Human history is considered by many to be path-dependent in the sense that accidental events such as, for example, the death at an early age of major historical figures such as Napoleon or Hitler would have probably have led to very different historical events.
Path-dependency can also apply to economical, social and biological phenomena.
Consider for example the issue of driving on the left or on the right. Technically the two choices are equivalent. The initial choice might therefore have been due to accidental reasons. Once the choice was made, though, it became permanent because of the huge cost involved in modifying it. A similar issue is that of the Rail gauge.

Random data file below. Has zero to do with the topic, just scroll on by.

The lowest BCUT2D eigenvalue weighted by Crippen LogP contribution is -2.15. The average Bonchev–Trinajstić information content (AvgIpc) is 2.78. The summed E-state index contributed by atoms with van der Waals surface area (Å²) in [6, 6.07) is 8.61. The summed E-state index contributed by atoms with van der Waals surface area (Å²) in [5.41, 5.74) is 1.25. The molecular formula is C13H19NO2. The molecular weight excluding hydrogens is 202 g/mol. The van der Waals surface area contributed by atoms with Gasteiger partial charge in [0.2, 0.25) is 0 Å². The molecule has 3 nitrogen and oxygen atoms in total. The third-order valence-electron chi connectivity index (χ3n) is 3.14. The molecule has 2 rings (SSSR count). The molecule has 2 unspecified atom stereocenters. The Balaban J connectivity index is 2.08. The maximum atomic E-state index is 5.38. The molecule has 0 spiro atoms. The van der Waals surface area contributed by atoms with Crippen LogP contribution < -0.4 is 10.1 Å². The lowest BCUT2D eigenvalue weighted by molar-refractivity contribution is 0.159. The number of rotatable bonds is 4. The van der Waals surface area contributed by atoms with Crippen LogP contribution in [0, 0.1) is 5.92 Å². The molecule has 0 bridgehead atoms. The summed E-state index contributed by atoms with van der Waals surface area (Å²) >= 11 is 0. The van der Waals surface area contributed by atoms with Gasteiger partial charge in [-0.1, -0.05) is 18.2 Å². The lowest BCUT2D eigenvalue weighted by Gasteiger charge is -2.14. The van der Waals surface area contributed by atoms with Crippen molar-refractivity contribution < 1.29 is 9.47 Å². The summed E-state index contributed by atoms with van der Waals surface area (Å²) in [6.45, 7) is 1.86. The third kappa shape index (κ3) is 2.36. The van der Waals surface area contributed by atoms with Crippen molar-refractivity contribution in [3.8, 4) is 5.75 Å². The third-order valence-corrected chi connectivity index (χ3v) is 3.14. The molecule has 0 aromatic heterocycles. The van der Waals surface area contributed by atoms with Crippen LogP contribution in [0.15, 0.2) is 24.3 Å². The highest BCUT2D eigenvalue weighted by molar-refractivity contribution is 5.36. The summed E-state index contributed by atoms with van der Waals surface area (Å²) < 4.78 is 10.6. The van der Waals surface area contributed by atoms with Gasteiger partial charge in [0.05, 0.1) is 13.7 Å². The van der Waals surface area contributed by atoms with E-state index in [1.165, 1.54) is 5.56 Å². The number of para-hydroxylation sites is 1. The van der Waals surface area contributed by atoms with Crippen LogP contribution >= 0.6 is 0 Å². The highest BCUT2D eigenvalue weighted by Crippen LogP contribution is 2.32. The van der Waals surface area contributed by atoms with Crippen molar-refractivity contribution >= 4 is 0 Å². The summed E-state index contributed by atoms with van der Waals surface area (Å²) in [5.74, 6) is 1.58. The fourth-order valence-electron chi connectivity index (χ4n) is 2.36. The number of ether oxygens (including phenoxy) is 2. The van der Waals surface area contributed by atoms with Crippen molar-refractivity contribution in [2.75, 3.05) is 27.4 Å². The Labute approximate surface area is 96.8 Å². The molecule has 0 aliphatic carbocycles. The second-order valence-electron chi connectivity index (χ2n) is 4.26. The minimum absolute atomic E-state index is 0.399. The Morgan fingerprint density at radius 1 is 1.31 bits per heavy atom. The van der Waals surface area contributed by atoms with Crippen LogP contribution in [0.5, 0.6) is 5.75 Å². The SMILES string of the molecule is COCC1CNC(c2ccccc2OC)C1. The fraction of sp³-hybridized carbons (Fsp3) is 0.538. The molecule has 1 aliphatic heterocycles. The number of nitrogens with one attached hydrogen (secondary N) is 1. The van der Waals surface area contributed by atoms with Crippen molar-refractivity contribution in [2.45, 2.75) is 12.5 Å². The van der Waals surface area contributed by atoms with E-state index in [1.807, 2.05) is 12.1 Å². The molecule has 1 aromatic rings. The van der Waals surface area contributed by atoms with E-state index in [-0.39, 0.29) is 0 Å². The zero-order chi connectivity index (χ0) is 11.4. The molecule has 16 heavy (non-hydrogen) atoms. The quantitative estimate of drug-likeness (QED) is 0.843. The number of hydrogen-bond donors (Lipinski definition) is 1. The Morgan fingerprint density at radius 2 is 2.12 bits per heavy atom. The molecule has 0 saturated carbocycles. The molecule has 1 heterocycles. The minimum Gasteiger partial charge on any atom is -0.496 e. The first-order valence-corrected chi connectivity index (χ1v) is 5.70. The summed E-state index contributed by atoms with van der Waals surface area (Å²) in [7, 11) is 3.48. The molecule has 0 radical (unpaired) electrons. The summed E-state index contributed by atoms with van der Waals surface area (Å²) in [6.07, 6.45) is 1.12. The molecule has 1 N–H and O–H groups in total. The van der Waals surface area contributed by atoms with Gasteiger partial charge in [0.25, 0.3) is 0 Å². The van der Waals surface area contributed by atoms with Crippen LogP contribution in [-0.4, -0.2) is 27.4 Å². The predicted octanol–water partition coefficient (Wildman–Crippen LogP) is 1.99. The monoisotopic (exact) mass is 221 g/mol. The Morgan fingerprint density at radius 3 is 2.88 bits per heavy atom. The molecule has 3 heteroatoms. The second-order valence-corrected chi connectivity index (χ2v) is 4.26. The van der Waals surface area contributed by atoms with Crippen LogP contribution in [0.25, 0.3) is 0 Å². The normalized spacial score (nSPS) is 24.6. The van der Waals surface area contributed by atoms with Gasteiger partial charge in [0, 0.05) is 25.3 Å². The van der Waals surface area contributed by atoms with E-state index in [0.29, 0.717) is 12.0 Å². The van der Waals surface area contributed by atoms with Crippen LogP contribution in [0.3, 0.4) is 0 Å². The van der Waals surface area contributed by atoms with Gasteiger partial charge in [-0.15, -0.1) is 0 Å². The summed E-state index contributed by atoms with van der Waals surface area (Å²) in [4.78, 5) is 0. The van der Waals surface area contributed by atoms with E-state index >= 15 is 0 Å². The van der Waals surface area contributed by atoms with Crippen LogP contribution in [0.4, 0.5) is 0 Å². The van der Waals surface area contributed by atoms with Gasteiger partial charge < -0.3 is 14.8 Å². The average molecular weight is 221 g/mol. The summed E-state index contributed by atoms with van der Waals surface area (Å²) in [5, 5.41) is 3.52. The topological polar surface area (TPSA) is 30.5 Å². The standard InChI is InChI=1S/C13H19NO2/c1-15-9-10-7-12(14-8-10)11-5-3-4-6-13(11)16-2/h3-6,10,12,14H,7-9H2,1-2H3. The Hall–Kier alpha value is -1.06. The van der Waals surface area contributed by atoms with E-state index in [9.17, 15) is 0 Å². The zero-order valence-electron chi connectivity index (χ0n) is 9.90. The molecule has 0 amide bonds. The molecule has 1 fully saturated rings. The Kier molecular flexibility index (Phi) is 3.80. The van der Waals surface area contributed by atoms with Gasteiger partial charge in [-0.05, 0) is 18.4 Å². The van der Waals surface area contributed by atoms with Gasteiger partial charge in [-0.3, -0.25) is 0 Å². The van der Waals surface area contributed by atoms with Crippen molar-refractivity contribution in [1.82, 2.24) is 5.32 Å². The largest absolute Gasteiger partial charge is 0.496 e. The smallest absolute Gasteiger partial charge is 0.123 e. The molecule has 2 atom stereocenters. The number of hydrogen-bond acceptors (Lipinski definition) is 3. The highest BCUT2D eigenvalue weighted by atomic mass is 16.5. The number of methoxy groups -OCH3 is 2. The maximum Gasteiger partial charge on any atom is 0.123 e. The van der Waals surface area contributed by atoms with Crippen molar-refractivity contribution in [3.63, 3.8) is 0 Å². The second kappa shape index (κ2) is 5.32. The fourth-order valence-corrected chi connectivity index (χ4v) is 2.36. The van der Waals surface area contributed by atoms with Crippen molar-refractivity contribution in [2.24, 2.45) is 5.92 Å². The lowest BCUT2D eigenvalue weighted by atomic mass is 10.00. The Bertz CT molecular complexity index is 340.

In the computer and software markets, legacy systems indicate path dependence: customers' needs in the present market often include being able to read data, or run programs, from past generations of products. Thus, for instance, a customer may need not merely the best available word processor but rather the best available word processor which can read Microsoft Word files -- a limitation which contributes to proprietary lock-in.
Evolution is considered by some to be path-dependent in the sense that random mutations occurred in the past might have had long term effects on current life forms.